all the time?A sometimes?B never? C

9 Do you sweat unnaturally on your arms and legs?
all the time?A sometimes?B never? C

10 Do you suffer from constipation?
all the time?A sometimes?B never? C

11 Do you get a thirst with a desire to sip liquids slowly?
all the time?A sometimes?B never? C

12 Do you get a desire to only drink warm liquids?
all the time?A sometimes?B never? C

Now score your answers as follows: – If you ticked A score 3, B score 2 & C score 1 If your total score is:-

12 – 19 you are very unlikely to put on weight unless you overeat

20 – 27 you are at risk of putting on weight even if you do not overeat

28 – 36 you have a very high risk of putting on weight even if you do not overeat

fI your total score is between 20 and 36, the efficiency of your body’s ability to absorb foods and to work efficiently could be impaired. In Traditional Chinese Medicine (TCM) one of the reasons for this is the over-retention of moisture in the body, either as water or as phlegm, it is referred to as ‘damp’ and is frequently caused by combinations of over nutrition, lack of exercise exposure to damp environments and eating the wrong type of foods. Another reason your digestive system may not be very efficient could be related to the function of the eastern interpretation of the spleen organ. This organ (together with the stomach according to TCM) is related to assisting digestion and absorbing nourishment from our food. It controls the muscles in the four limbs and is closely related to the blood and is very easily influenced by eating the wrong type of foods.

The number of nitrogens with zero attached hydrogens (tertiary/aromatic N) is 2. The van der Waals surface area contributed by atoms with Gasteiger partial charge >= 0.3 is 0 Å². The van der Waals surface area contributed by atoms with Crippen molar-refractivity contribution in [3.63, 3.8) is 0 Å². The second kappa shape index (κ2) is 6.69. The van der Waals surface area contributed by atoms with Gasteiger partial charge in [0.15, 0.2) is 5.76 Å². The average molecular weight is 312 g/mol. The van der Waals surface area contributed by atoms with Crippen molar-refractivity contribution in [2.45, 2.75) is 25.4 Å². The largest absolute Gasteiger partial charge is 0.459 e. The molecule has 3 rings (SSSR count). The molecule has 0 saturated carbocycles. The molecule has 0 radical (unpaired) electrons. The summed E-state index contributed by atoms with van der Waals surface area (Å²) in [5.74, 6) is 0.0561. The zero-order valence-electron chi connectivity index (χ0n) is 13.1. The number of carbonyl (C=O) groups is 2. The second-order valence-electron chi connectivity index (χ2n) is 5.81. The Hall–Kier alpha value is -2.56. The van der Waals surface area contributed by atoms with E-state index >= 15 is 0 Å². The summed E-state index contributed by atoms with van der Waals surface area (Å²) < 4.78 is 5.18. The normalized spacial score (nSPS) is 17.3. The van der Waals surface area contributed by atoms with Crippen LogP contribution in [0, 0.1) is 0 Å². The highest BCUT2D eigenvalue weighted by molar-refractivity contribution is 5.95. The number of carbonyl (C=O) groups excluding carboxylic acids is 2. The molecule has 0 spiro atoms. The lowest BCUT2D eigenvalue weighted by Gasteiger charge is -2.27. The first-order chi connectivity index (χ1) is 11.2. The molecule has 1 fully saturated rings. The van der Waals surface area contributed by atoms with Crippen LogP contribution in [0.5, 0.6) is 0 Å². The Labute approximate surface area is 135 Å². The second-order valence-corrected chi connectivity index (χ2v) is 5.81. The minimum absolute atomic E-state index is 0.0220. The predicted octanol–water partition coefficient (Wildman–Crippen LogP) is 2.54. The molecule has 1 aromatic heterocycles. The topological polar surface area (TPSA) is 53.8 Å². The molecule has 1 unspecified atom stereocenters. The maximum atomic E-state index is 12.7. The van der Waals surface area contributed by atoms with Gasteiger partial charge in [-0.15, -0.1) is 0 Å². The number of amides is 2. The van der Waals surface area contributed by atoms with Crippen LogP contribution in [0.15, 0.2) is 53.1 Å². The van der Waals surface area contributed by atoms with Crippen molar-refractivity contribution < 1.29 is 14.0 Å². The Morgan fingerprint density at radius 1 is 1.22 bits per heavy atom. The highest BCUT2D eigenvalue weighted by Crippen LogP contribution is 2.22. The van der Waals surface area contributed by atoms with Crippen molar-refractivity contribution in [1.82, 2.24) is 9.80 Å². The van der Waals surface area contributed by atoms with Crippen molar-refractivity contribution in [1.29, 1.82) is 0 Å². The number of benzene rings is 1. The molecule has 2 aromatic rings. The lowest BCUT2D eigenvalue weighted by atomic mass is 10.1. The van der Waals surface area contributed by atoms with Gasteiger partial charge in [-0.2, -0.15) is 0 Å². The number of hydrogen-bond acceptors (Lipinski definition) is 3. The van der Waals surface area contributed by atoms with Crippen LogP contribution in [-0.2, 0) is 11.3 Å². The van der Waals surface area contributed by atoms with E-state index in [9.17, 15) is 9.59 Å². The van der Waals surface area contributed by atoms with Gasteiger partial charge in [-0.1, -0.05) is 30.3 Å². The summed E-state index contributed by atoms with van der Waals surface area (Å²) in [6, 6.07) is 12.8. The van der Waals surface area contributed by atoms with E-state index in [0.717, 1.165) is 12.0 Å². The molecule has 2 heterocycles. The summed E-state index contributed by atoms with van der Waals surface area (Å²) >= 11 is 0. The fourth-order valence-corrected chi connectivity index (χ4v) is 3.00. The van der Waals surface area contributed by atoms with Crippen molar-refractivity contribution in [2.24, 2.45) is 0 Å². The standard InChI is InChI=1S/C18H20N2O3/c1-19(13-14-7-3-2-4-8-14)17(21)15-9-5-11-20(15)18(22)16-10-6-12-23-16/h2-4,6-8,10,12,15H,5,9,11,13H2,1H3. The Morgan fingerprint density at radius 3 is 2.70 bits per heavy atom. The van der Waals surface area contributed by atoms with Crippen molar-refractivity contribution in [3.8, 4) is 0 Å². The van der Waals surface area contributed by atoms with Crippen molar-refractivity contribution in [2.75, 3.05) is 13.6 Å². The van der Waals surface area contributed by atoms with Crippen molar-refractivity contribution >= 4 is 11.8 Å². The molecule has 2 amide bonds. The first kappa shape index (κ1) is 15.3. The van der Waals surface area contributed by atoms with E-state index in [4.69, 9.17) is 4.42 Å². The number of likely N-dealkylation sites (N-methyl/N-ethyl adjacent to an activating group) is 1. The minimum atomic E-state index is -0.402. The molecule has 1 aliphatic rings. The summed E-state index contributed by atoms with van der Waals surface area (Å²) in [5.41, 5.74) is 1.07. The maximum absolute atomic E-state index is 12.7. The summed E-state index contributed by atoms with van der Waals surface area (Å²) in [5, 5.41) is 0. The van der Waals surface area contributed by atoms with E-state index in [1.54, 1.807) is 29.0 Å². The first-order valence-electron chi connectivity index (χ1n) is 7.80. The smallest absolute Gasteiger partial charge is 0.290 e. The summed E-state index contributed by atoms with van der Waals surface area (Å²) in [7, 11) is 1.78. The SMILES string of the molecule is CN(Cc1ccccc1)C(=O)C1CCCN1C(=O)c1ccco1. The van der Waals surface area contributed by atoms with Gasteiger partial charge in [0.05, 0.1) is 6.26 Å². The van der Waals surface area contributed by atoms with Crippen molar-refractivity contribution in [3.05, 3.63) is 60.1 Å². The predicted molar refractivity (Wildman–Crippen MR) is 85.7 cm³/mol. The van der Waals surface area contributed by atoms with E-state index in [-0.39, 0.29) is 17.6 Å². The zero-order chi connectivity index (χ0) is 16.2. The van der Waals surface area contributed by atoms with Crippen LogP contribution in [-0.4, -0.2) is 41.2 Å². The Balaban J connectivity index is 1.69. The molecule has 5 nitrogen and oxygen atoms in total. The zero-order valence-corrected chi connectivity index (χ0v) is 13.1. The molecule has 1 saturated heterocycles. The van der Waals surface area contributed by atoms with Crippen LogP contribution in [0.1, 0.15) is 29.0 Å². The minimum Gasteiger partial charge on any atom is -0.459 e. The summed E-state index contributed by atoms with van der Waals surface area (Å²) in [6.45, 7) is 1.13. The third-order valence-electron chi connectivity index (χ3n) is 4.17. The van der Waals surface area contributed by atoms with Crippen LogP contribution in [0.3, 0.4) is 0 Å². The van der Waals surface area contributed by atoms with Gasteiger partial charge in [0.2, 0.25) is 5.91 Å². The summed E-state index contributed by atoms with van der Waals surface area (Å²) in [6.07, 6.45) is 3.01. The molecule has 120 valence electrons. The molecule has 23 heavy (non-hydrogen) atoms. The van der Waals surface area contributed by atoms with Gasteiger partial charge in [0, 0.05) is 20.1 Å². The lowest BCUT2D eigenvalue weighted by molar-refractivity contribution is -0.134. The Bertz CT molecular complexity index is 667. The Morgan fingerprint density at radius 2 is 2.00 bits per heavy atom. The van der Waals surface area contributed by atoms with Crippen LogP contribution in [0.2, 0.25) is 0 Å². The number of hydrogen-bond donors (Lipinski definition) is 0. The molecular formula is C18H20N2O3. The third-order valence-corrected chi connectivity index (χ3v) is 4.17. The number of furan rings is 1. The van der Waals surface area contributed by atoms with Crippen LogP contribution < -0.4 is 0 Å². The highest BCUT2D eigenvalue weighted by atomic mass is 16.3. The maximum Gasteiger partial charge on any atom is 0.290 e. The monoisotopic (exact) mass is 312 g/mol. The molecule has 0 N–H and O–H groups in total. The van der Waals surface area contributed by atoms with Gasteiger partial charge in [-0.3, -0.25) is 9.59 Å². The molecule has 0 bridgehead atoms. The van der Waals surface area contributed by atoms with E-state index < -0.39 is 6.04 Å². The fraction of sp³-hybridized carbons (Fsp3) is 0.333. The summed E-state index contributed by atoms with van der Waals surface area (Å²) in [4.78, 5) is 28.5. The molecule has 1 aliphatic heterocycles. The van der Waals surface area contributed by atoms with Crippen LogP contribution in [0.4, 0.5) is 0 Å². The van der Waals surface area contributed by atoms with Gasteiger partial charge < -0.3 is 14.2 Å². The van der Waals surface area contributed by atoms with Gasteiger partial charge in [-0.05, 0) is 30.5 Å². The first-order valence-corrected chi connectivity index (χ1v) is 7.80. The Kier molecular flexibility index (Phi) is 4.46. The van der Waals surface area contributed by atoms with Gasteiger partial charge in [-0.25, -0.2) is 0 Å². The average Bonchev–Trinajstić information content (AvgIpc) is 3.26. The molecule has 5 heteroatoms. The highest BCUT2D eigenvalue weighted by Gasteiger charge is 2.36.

However to find out in depth what foods would be needed to restore imbalances a fuller history is needed. There is a full diet questionnaire available which has taken the last 8 years to develop entitled ‘naturally healthy’. It asks 150 questions, dealing with a variety of health issues, and gives comprehensive food advice that can help balance and enable your body to work more effectively. This general health questionnaire can be requested from George Dellar and as he says:

‘Herein lies the key to helping people, the diet advice needs to be tailor made to counteract very specific imbalances, once corrected the body is able to function far more efficiently. The ‘naturally healthy’ advice sheets indicates what foods to include more of in your diet and what should be left out’.

To get your ‘naturally healthy’ questionnaire and more details email George Dellar


Acupuncture shown to work on brain in pain relief says BBC2 programme

BBC2’s programme “Alternative Health” showed researchers carrying out brain scans on people having acupuncture. The BBC2 show also featured heart surgery done using acupuncture instead of a general anaesthetic. The patient is conscious during the operation in China, but she was given sedatives and a local anaesthetic.

In Alternative Medicine: The Evidence, volunteers were subjected to deep needling, which involves needles being inserted 1cm into the back of the hand at well-known acupuncture points.

A control group underwent superficial needling with needles placed only 1mm in.

The needles are then twiddled until the participants feel a dull, achy or tingling sensation. For those in the deep needling group this stimulates the nervous system.

During these two procedures, the volunteers underwent brain scans to see what, if any, effect there was in the brain.

The team, including leading scientists from University College London, Southampton University and the University of York, found the superficial needling resulted in activation of the motor areas of the cortex, a normal reaction to pain.

But with deep needling, the limbic system, part of the pain matrix, is deactivated.

The finding was surprising because experts had always assumed acupuncture activates the brain in someway.